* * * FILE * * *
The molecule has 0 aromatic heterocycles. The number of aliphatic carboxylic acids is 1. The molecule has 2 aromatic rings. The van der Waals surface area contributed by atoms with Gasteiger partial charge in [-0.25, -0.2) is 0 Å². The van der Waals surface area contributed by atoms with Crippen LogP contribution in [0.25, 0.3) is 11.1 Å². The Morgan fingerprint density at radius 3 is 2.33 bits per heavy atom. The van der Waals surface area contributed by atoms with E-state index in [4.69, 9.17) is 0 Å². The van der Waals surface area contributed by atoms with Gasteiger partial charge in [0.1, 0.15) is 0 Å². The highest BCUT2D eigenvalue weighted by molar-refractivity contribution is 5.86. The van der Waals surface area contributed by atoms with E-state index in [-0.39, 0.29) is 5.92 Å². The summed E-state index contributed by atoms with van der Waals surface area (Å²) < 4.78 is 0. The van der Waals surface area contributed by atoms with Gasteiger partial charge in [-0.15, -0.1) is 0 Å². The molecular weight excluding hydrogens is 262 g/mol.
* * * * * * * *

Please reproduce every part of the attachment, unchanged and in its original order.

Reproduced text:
The molecule has 0 aromatic heterocycles. The number of aliphatic carboxylic acids is 1. The molecule has 2 aromatic rings. The van der Waals surface area contributed by atoms with Gasteiger partial charge in [-0.25, -0.2) is 0 Å². The van der Waals surface area contributed by atoms with Crippen LogP contribution in [0.25, 0.3) is 11.1 Å². The Morgan fingerprint density at radius 3 is 2.33 bits per heavy atom. The van der Waals surface area contributed by atoms with E-state index in [4.69, 9.17) is 0 Å². The van der Waals surface area contributed by atoms with Gasteiger partial charge in [0.1, 0.15) is 0 Å². The highest BCUT2D eigenvalue weighted by molar-refractivity contribution is 5.86. The van der Waals surface area contributed by atoms with E-state index in [-0.39, 0.29) is 5.92 Å². The summed E-state index contributed by atoms with van der Waals surface area (Å²) < 4.78 is 0. The van der Waals surface area contributed by atoms with Gasteiger partial charge in [-0.15, -0.1) is 0 Å². The molecular weight excluding hydrogens is 262 g/mol.